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Television Talk

with A Guide to Television Talk by Robert J. Erler
Introduction by Horace Newcomb
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  • Book Info
    Television Talk
    Book Description:

    Flip through the channels at any hour of the day or night, and a television talk show is almost certainly on. Whether it offers late-night entertainment with David Letterman, share-your-pain empathy with Oprah Winfrey, trash talk with Jerry Springer, or intellectual give-and-take with Bill Moyers, the talk show is one of television's most popular and enduring formats, with a history as old as the medium itself.

    Bernard Timberg here offers a comprehensive history of the first fifty years of television talk, replete with memorable moments from a wide range of classic talk shows, as well as many of today's most popular programs. Dividing the history into five eras, he shows how the evolution of the television talk show is connected to both broad patterns in American culture and the economic, regulatory, technological, and social history of the broadcasting industry. Robert Erler's "A Guide to Television Talk" complements the text with an extensive "who's who" listing of important people and programs in the history of television talk.

    eISBN: 978-0-292-79633-1
    Subjects: Performing Arts

Table of Contents

  1. Front Matter
    (pp. i-iv)
  2. Table of Contents
    (pp. v-viii)
    (pp. ix-xvi)
    Horace Newcomb

    Bernard Timberg′s book,Television Talk, appears at a particularly significant moment in the history of talk shows and, equally importantly, in the history of television. It also appears as part of a significant development in the field of television studies, a development marking and marked by changes in the medium and the social relations it fosters and to which it responds.

    As this work makes clear, however, even as those changes occur, the talk show remains a fundamental feature within any economic, social, and cultural formation of television. This long reliance on the form results in part, as Timberg points...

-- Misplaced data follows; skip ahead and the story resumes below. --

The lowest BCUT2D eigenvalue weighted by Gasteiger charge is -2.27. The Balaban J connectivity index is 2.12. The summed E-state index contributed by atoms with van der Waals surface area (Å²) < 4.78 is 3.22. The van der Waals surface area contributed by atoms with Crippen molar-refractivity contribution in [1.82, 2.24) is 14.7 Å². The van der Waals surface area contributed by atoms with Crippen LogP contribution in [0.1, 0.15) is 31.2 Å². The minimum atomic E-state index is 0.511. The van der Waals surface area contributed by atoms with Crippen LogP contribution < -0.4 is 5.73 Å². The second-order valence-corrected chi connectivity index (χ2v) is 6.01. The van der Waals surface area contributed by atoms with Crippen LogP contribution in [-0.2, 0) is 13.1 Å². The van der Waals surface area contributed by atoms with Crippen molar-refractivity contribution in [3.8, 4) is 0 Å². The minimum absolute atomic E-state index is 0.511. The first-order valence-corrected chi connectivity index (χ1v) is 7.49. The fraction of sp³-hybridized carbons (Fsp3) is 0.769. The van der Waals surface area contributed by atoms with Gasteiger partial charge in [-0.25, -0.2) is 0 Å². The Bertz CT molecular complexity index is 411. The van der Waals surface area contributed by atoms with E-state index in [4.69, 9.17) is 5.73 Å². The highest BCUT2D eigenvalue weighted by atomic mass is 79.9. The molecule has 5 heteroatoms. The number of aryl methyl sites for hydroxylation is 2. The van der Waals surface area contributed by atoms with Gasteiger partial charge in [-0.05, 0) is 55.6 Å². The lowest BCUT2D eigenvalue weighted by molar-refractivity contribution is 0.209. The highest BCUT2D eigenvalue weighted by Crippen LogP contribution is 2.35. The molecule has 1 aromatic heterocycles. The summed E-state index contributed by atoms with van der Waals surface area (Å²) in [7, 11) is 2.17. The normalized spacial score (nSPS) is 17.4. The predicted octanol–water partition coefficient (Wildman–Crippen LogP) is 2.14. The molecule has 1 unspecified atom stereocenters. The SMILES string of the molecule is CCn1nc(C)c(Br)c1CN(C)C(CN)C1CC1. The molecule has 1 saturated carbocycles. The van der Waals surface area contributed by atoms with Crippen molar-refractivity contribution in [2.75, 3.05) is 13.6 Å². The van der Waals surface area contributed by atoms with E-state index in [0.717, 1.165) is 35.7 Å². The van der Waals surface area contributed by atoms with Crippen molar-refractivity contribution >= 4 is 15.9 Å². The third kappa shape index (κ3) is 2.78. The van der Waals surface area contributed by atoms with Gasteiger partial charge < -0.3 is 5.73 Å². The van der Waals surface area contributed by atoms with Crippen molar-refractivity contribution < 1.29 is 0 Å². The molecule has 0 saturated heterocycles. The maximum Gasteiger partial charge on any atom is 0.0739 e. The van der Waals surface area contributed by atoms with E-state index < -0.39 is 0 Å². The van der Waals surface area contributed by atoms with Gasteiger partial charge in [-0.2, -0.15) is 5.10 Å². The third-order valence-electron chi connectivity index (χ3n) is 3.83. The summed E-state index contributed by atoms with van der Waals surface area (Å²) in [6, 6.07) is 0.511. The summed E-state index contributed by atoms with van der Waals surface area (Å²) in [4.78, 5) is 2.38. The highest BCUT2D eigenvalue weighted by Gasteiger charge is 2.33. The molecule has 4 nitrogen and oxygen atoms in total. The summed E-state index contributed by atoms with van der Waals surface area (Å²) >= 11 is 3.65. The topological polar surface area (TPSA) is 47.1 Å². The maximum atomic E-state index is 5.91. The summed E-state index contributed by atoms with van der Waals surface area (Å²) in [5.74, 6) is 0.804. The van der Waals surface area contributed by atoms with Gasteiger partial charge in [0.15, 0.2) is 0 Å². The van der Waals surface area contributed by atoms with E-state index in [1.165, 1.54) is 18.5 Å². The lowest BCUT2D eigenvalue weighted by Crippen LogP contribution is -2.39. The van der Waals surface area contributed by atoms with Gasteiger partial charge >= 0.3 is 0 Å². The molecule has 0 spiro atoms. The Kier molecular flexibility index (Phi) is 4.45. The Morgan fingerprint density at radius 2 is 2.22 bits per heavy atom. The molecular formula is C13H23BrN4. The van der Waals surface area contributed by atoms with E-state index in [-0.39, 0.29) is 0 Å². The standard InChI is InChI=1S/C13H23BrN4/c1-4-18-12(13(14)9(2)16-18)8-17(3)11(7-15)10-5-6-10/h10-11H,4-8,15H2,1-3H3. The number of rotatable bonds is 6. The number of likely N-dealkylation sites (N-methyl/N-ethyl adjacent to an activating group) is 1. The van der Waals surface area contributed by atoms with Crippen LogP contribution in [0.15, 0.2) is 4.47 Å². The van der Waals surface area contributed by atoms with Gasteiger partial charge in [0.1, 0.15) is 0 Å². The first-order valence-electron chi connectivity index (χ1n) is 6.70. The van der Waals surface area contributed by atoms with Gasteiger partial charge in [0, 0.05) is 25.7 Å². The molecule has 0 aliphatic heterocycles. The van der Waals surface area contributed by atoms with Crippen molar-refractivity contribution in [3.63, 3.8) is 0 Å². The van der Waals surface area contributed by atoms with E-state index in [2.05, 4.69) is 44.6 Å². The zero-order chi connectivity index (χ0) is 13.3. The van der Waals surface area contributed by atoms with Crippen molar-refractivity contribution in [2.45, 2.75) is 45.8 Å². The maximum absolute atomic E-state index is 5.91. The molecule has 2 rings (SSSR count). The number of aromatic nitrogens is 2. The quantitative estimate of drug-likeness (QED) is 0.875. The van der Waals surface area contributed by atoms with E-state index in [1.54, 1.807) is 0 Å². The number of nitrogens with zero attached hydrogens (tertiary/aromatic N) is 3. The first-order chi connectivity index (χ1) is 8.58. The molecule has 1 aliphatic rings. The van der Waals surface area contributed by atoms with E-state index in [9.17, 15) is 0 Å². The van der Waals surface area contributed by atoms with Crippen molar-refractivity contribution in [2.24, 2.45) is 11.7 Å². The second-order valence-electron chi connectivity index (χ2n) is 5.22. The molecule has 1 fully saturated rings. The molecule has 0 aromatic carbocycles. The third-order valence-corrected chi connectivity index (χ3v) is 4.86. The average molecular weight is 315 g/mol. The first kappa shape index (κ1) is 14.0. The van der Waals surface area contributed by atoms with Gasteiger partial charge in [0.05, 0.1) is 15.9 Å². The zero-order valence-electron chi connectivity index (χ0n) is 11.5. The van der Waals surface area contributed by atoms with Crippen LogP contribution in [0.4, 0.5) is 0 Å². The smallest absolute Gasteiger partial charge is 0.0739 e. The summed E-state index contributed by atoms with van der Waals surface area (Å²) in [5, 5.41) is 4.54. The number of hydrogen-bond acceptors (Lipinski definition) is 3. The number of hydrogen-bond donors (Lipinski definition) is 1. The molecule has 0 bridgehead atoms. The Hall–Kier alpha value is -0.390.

(pp. 1-18)

    The TV talk show is a creation of twentieth-century broadcasting. It is intensely topical and, like the daily newspaper, has traditionally been considered a disposable form.When one of the founders of the television talk show, Jack Paar, mentioned to his director Hal Gurnee in the early 1960s that he was going to throw away the taped masters from the first years of his show, Gurnee responded, ″You′re not going to throw away the hubs, are you?″ The aluminum hubs of the two-inch video masters were worth $90 at the time.¹ The first ten years of Johnny Carson′sTonightshow were...

  5. TWO THE FIRST CYCLE [1948–1962]: Experimentation, Consolidation, and Network Control—CBS
    (pp. 19-33)

    Before there were ″talk shows″ or talk-show hosts, before the term was even invented or had entered standard dictionaries,¹ there were talk personalities. Without exception, the major talk personalities who appeared on television in the late 1940s and early 1950s had already distinguished themselves on radio. The founders of television talk—Edward R. Murrow and Arthur Godfrey on CBS; Dave Garroway, Arlene Francis, Steve Allen, and Jack Paar on NBC; and Mike Wallace on DuMont—were already pre-sold commodities in that sense. Their reputations as radio hosts helped them raise funds, enlist advertisers, and create new programs. They understood broadcast...

  6. THREE THE FIRST CYCLE, PART II: Experimentation, Consolidation, and Network Control—NBC and DuMont
    (pp. 34-55)

    It is fitting that Sylvester ″Pat″ Weaver, the television executive who had the most to do with the founding forms of television talk, was himself a noted talker. ANew Yorker″Profile″ on Weaver that appeared in the fall of 1954 describes him as a man constantly in motion, issuing a stream of memos and directives from an L-shaped desk in a big, bleached-mahogany-paneled office on the sixth floor of the RCA Building. Sessions with Weaver were stimulating if sometimes confusing. ″It′s rough,″ said one of his assistants. ″Right in the middle of a meeting, the guy will start acting...

  7. FOUR THE SECOND CYCLE [1962–1974]: Network Consolidation and New Challenges
    (pp. 56-71)

    What Sylvester ″Pat″ Weaver set in motion in the mid-1950s had become the dominant pattern in the television industry by the early 1960s. The networks had assumed control over almost every aspect of programming. Although a national economic recession had slowed television′s growth, by the late 1950s almost every American had access to a television—six million sets being sold in 1957 alone.¹ Television now played a dominant role in many areas of American life. For instance, though television news and advertising had influenced the 1952 and 1956 Presidential campaigns,² the ″Great Debates″ between Richard M. Nixon and John F....